It finally struck me that pretty much all of my wife’s frustration and mine came from trying to overachieve the people on the internet who were actively lying about overachieving. My wife was sobbing daily. I felt helpless. And for what? What were we gaining by continuing this madness? I lived everyday trying to decide if I was doing the right thing still supporting my wife’s choice to breastfeed even though it was driving her insane and making her bedridden ill. It was time to face the music.


My wife stuck to her guns for a while before she gave in. Jackson was fed. It was more expensive, but it gave us peace of mind, which in those dark hours, was precious gold.

I came to the realization that my main goal wasn’t to make my wife give up. It wasn’t to make my wife see it my way. My goal wasn’t to convince her that my suggestion wasn’t the easy way out. My goal ended up being to show her that ‘internet Julie Andrews’ didn’t have all the answers. It was to show her that our baby and I needed her to be happy and healthy first and foremost. That her well being was sacred to both of us. My goal was to love her and show her that Jackson was going to love her no matter what. If reaching those goals meant that I quit? That I threw in the towel? That I am not a member of the instagram and pintrest parents with their perfect hair, clothes and bone structure? Gladly. With pleasure.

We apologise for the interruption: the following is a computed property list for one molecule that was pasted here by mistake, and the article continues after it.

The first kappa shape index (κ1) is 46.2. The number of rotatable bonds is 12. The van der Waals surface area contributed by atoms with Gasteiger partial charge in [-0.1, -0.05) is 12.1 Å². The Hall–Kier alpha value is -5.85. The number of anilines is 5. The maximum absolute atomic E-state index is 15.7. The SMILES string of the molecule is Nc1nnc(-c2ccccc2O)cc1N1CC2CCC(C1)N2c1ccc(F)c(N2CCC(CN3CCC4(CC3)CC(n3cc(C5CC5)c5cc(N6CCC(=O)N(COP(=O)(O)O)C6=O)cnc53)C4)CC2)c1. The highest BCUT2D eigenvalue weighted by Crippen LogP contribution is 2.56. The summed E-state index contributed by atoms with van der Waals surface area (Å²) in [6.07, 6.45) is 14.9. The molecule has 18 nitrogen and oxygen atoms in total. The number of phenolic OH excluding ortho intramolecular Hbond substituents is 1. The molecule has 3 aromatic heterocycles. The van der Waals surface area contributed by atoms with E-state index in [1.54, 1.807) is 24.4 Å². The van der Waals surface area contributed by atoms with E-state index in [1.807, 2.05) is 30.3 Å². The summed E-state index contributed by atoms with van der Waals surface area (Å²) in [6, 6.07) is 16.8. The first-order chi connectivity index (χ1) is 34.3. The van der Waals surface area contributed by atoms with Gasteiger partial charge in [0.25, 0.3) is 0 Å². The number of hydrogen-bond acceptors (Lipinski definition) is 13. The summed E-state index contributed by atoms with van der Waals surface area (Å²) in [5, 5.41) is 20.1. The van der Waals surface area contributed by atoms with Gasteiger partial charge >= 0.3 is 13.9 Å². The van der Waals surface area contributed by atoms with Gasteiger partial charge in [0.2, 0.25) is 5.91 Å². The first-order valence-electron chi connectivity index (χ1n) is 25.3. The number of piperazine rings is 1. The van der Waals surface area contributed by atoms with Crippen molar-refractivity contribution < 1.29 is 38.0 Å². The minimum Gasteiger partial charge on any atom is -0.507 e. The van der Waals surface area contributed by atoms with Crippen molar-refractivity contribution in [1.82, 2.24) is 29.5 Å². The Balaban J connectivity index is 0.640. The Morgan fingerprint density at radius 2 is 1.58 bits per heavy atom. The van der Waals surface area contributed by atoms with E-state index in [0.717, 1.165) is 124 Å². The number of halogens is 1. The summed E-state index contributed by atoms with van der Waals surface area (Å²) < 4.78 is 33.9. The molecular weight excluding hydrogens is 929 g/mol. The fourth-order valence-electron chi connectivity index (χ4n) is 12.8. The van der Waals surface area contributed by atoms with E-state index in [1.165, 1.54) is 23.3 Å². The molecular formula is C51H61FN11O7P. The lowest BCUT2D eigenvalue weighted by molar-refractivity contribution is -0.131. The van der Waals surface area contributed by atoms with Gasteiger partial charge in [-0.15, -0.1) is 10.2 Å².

If you are facing this problem at home. Don’t be shy about it. Its common and people go through it all the time. If you’re a guy who doesn’t know how to approach the problem, just approach it with love and understanding. Quitting a thing that you have committed to is hard for some people. Don’t Let it get in the way of the happiness of your family. Our baby boy is a year old now. He’s happy healthy, and he loves his mamma.